In the darkness of Nov. 9, 1999, Michael Lovett feared for his life.
Lovett was 18 when he landed a job at a sawmill in Mission.
Excited to be earning a wage that would allow him to save for his first car, Lovett was eager to demonstrate his strong work ethic to his co-workers and managers.
But while working the graveyard shift just a few months after starting the job, Lovett suffered a serious injury that cost him his leg – and nearly his life.
As he was cleaning a running conveyor, Lovett’s boot became stuck in the conveyor’s roll feeder, which started dragging his body into the moving machinery.
“I was very scared,” Lovett says, “thinking I’d have to watch myself die and that I’d still be alive when the roller finally went over my head.”
Purely by chance, a link broke off the engine’s drive chain and shut the machine down just seconds before it would have encompassed his body.
The moment before the machine shut down, Lovett thought, “Holy s**t, I’m probably going to die.”
“There wasn’t much pain,” Lovett said. “Just more terror.”
Ten to 15 excruciating minutes passed before he was found by a co-worker.
Over a period of the next month, Lovett endured nine surgeries and had 12 units of blood put into his body. “I had a major infection from cedar bark,” he said.
Lovett survived the incident, but lost his left leg. After undergoing several surgeries and extensive physiotherapy, he has learned to walk on a prosthetic leg.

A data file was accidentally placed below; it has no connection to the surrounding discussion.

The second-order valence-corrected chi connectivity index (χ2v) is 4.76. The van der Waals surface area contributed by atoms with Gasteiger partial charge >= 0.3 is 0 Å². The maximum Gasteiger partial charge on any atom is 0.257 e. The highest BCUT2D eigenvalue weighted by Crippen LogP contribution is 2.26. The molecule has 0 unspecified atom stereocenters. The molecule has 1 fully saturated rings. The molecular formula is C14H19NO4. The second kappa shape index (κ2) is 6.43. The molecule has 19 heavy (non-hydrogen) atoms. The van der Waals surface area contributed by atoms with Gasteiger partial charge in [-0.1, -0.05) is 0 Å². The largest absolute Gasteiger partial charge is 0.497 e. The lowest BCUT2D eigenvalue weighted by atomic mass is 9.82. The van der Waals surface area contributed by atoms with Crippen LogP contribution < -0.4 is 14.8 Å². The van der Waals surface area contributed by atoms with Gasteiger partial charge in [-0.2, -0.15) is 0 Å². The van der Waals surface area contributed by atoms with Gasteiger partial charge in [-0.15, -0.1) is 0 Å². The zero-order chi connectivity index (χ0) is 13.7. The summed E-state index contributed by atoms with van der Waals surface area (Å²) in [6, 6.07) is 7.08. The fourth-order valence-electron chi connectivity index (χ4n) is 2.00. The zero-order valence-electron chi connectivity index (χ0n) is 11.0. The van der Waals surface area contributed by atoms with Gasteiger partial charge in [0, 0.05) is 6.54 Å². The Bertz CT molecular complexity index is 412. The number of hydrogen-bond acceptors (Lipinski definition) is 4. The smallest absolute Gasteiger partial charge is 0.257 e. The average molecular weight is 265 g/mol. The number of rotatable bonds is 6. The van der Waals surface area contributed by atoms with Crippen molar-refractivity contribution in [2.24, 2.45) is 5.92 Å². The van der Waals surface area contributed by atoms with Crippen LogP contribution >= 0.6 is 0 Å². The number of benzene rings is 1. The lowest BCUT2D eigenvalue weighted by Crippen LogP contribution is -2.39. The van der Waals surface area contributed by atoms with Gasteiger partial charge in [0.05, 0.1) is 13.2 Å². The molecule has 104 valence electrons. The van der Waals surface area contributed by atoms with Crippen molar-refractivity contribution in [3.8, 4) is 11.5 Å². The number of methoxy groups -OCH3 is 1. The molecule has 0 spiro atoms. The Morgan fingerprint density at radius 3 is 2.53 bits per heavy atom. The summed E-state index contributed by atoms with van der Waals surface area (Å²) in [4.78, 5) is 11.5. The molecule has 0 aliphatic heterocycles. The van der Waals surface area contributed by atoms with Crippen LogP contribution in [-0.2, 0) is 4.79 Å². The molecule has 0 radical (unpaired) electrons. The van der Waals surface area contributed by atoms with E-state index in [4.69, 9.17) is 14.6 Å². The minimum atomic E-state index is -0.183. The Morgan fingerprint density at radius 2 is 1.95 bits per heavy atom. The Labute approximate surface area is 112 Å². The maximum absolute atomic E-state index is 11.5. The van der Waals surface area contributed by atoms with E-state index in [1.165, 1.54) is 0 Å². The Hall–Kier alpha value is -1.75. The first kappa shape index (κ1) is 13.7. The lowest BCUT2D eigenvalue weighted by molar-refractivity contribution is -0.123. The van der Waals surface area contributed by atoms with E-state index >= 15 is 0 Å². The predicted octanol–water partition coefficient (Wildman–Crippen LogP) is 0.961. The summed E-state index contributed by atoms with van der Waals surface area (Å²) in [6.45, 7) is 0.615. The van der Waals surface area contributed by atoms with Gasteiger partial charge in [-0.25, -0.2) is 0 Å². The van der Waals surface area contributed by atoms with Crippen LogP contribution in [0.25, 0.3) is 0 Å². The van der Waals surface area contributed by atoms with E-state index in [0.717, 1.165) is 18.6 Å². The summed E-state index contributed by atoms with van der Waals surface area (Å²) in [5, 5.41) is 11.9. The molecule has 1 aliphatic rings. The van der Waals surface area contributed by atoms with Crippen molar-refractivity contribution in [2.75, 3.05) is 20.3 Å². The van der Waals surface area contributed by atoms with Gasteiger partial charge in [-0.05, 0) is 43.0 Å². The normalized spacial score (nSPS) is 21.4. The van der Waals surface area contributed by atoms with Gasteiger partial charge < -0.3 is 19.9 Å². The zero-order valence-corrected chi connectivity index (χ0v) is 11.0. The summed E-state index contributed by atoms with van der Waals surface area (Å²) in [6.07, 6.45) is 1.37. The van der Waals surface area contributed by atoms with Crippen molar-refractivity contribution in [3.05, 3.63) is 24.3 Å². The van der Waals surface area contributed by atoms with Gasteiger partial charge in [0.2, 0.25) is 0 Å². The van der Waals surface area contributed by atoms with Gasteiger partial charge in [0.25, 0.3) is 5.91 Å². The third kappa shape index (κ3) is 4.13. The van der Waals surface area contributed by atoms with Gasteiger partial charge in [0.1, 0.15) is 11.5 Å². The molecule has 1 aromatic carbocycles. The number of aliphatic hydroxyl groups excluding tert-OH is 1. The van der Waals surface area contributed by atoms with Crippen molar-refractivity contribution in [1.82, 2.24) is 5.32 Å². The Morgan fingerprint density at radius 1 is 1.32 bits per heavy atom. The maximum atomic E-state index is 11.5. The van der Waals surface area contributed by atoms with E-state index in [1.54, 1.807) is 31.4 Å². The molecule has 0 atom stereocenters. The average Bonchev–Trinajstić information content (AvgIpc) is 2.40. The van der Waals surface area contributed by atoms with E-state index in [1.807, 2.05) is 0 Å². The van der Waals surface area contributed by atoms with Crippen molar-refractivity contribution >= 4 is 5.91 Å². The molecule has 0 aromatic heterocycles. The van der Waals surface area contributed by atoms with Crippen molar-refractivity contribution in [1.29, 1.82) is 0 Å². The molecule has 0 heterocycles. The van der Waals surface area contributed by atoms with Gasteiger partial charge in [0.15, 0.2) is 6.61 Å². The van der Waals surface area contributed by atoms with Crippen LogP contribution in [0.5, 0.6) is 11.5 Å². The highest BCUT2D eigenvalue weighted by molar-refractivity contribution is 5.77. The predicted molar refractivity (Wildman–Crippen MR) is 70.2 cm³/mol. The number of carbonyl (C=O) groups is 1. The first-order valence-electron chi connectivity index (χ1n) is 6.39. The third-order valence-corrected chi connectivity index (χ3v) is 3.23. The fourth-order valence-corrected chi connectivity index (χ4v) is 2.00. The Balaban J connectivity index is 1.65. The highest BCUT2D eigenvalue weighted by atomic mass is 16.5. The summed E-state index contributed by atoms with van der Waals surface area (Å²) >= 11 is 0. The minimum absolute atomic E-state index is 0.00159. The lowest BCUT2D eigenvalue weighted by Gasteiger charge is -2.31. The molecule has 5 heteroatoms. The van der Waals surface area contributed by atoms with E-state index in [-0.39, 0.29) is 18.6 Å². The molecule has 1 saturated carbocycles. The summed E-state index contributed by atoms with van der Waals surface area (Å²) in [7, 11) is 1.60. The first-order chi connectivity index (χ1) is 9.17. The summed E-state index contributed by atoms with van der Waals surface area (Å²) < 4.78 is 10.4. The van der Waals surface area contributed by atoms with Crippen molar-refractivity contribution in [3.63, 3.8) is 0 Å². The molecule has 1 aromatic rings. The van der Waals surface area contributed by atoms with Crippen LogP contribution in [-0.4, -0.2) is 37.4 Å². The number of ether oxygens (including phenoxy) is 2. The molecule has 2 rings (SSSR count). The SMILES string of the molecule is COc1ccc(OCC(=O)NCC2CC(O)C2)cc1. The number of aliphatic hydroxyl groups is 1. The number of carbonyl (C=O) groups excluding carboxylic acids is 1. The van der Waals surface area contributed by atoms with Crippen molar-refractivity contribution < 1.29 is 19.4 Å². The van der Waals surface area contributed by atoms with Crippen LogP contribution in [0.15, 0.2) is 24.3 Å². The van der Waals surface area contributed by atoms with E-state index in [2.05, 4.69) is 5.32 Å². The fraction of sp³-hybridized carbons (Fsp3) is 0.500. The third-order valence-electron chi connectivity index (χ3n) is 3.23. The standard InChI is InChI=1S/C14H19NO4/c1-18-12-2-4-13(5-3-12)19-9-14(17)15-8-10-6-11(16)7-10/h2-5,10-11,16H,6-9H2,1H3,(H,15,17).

‘Nobody’s watching out for you’
On March 30, the now 35-year-old Lovett visited D.W. Poppy Secondary with a message to students: understand your right to refuse unsafe work.
“Work isn’t like school,” Lovett said. “Nobody’s watching out for you like your teachers did. Be careful about putting your life into someone else’s hands. Legs don’t grow back.”
Through WorkSafeBC, Lovett has been sharing his story publicly for the past 13 years, speaking at schools and workplaces throughout the province. The goal, according to WorkSafeBC, is to focus prevention efforts on young workers, concentrating on industries that pose the highest risk to youth, partnering with employer associations, organized labour, government, parents, community groups, and employment centres to increase awareness of young worker health and safety issues.
“Kids need to be aware of their rights in the workplace,” Lovett told the Times as the students filed into the room for the presentation.
“Kids need to understand and value their safety. Don’t be so willing to put your life in your employer’s hands. Take your own initiatives, be your own advocate for safety.”
Lovett told the students that, because young workers are “so eager and they are so willing…they don’t speak up, they don’t ask questions. Somewhere down the line, questions came across as (the person asking them) being incapable. And I get it, nobody wants to be perceived as being that way. But I’m going to tell you that’s not the case. In fact, it’s quite the opposite.”
By the Numbers:
• The young worker injury rate for male workers declined in 2015 but remains above the provincial average at three claims per 100 workers as compared to 2.3 for all young workers
• Young worker injuries accounted for 863,841 work days lost and nearly $299 million in claim costs for time-loss claims.
• Sectors with the highest risk for serious injuries were: service sector (29 per cent), construction (29 per cent), manufacturing (17 per cent) and trade (12 per cent). The greatest number of time-loss claims by young workers was due to over-exertion, being struck by or against objects, and falls.